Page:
Lifting her chin, she stepped past him onto the deck. Her hands gripped the white-painted wrought iron railing. His body was solid and warm behind her, but she clung to the cold metal rail as if to keep herself from flying up into the stars. She felt almost certain whatever he was about to do—whatever she was about to see—would surely turn her world upside down.

The tropical sun had set long before. She wondered what time it actually was but didn’t really care enough to find out. Diamonds peppered the velvety black sky, and he wanted her to pick one. She lifted her hand and pointed. “That one.”

He rested his chin on her shoulder, bending his legs so his tall frame molded against hers. She watched his hand the entire time as he reached past her arm, closed his long fingers and brought them back to the glass, releasing the light into the bowl of the wineglass. She stared in wonder at the blue light.

“Did you see a trick?” He smiled at her, offering her the glass, his hand still firmly on top of it.

Finally, we come to Movie Magic. This may be my favorite of the Sleight of Hand books so far. I love the heroine, Sabrina Parker. She’s a plucky, ambitious woman in the Hollywood special effects business. She’s befriended all the other magicians we’ve met so far, using their expertise to create effects for movies that go beyond CGI. But when she needs help on a very special movie, her old friends fail her. They’ve all got projects of their own. What’s a girl to do? Our girl finds Walt Bryson, a sexy, talented children’s magician who lives on the coast of North Carolina. And magic ensues. Magic that involves everything from pirates and Carolina Beaches to the Magic Castle of Hollywood.

She missed the pleasant buzz from the rum. The coffee cleared things up for her too much. Half of her really wanted nothing more than to drink rum and make out with him on this couch in the late afternoon sun while the deck below them bustled with waiters anPageflex Persona [document: PRS0000038_00074]d the other pirates cleaning up from the afternoon. She really wanted to give in to some crazy impulse. She glared at the innocent cup of coffee. “I miss the rum.”

He laughed softly, brushing her hair back from her face, his fingers tangling briefly in the soft curls. “So do I.” His gaze flickered to her lips and she knew in that moment that she wouldn’t need the rum buzz to kiss him. Oh please, just kiss me already. The thought whispered in her heart, and all she could see for a breathless moment was his lips.

He brushed his thumb over her lips, so tenderly her belly filled with a melting fire. But then he backed away with a reluctant smile. “But maybe we don’t need rum, huh?”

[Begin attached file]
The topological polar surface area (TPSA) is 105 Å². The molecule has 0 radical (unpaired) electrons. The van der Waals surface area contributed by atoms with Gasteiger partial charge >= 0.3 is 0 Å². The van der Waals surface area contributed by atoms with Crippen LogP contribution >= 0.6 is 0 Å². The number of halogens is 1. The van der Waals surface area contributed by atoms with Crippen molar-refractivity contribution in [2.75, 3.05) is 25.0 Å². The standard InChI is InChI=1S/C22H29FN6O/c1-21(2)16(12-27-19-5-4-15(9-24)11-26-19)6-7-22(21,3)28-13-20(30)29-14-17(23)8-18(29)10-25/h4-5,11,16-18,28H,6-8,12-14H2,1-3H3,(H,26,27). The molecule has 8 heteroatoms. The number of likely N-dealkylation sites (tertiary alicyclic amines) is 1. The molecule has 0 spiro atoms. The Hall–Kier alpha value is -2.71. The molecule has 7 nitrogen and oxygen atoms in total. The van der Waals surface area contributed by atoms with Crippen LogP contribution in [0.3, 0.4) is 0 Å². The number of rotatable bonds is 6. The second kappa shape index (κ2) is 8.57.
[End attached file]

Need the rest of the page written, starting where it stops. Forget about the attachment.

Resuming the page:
All of my Sleight of Hand books are available at Smashwords, Amazon, iTunes, Barnes & Noble and many more of your favorite online book retailers. Pick up one and be ready to believe!

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Movie Magic (Book 4) Available October 31!

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Do you want to believe in magic??

Sleight of Hand Series 2-page0001

Movie Magic (Book 4) Available October 31!

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Magic in the Wings…

I seem to always have about three novels in the works these days. So after Time Being‘s release in June, I took a couple weeks off and then I picked up one of my previous projects, a Sleight of Hand novel I wrote way back in 2014 during NaNoWriMo.

If you’ve ever completed a National Novel Writing Month novel, you know what you tend to end up with. It’s usually a huge mess. This one, in particular was a bit of a mess to begin with because I’d taken two ideas, Pirate Magic and an untitled novel about a children’s magician, and thrown them in together. The result couldn’t be pretty, right?

Actually, it wasn’t as bad as I’d first thought. I actually enjoyed unraveling the knots I’d tied my plot into and filling in the holes. I really fell in love with my characters all over again. If you’ve read Island Magic, you’ll recognize Sabrina Parker, the tough and talented special effects expert who helped magician Ian Logan fake a plane crash on a remote tropical island. And Walt Bryson, children’s magician, makes a perfect love interest for the intrepid Ms. Parker.

It’s a match made in the stars—Hollywood stars, that is!

Anyway, here’s the blurb, which may change a bit before I’m done. I’m always tweaking these things, right up until I’m ready to publish it. I’m hoping to have this one out by October. It still needs another copy-editing run-through and maybe even a little light editing, but for the most part the story is done, and here it is:

Lights…camera…magic!

Sabrina Parker has spent her professional life creating unbelievable stunts and magical effects for movies and stage magicians. Now she needs a magician to help her bring a very special movie to life. Her search leads her to the very unlikely stage of Walt Bryson, host of a long-running children’s television show in Beaufort, North Carolina.

Walt isn’t terribly happy about taking Hollywood’s call. He’s never sought the same notoriety as his Ian Logan and Andre Hawke. But there’s something about the beautiful, levelheaded Ms. Parker, and when he reads her screenplay, he knows he wants to work with her. For the first time in years, he’s willing to put tragedy behind him and make real magic.